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Timbo

Tudor Reformation

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There is perspex in there, I took the backing off this one and it made putting the door together so much easier...at least I'm pretty sure there's some perspex in there, is there perspex in there? No' there's definitely perspex in there, I'm sure there is...or the air is a bit hard in that particular location. :facepalm:

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1 minute ago, Polly said:

Uncle Albert acquired a butchers glove for me, Pauline, when I first tried getting back into the kitchen. His 'butcher friend' also popped in and brought me some sharp knives as in his opinion I was safer with a sharp knife than a standard kitchen knife.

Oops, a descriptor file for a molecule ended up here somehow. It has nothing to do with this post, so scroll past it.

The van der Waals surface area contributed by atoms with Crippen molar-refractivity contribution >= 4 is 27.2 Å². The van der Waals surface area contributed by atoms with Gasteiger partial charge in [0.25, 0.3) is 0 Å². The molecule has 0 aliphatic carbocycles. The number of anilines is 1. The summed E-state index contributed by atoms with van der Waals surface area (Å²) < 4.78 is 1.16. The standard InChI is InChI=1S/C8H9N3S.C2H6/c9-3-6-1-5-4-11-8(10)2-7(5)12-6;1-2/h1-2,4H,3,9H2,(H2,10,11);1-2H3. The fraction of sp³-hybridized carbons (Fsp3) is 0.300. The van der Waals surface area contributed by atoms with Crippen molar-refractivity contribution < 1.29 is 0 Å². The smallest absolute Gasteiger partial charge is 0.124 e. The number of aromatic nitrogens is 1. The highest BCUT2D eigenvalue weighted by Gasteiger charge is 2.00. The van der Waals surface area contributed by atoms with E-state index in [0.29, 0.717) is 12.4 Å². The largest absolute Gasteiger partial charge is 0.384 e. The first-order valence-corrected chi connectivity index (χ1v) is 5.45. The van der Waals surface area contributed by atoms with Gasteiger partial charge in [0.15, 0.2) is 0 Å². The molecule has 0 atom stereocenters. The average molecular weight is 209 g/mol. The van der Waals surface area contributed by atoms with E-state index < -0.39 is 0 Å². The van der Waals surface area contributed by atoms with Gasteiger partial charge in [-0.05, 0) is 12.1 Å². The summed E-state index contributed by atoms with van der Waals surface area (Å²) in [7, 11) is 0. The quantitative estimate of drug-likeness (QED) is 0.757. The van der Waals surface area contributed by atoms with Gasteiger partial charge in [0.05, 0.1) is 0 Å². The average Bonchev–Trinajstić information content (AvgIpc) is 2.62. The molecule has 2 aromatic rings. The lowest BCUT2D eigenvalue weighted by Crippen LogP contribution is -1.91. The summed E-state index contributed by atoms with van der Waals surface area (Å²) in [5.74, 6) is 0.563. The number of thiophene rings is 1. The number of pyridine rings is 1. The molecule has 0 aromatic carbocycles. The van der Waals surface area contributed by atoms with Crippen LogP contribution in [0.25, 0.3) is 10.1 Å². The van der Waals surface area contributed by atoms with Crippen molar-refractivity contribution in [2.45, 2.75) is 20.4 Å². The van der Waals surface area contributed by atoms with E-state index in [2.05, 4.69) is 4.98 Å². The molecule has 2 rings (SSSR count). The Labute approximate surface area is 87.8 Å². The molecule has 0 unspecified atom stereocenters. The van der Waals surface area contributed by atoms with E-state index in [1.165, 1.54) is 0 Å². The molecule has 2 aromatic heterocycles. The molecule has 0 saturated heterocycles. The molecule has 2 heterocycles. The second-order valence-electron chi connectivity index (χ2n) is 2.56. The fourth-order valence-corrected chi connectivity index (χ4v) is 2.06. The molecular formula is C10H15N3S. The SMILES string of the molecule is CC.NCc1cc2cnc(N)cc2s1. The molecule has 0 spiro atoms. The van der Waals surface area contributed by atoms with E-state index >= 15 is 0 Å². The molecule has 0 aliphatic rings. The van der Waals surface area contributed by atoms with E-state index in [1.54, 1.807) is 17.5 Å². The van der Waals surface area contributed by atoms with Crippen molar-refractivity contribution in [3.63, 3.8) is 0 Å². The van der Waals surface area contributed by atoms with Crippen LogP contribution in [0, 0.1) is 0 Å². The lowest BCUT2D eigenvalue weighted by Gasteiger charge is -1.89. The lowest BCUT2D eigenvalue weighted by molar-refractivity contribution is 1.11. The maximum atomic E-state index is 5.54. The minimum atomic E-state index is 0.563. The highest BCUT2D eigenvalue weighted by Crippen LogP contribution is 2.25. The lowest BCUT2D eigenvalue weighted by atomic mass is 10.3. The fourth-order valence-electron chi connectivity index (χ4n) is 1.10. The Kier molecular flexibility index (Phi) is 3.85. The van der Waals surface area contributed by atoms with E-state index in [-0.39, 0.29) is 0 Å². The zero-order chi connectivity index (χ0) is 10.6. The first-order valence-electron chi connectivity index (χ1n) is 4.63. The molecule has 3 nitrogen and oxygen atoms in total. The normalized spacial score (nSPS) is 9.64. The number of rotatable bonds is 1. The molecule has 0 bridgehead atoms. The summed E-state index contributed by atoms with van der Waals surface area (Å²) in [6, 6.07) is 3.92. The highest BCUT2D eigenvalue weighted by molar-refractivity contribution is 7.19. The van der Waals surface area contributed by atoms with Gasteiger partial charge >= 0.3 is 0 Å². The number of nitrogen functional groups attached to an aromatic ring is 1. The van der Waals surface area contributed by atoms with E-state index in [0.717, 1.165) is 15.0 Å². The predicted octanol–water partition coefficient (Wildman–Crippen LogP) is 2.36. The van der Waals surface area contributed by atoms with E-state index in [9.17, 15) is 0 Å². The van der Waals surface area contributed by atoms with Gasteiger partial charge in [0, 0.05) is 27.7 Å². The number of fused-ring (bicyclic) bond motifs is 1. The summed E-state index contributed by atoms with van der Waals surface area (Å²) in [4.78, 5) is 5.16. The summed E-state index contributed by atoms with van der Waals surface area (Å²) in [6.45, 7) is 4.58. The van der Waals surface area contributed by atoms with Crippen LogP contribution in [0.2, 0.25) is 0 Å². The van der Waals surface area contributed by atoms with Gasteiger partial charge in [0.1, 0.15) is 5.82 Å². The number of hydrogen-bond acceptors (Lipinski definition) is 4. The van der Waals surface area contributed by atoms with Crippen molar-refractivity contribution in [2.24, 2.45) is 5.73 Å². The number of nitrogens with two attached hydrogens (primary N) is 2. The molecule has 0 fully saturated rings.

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Are we downhearted? You can bet your bottom dollar we are!

So the excursion at Ben Gunn's workshop is over and I've brought my project and the majority of my tools home. On the final day, things were going brilliantly, I cleaned up the components for the final door then glued and clamped it. Turning my attention to door three glued up yesterday I started the sanding process running through the grits from 120 to 240. Sanding complete and I was enjoying a smoke and a cup of tea when I heard a very loud 'crack' coming from the workshop.

Entering the workshop to check what the noise was I heard another loud crack and watched the stile of the final door start to crack through the middle from the bottom upwards.

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Marvellous!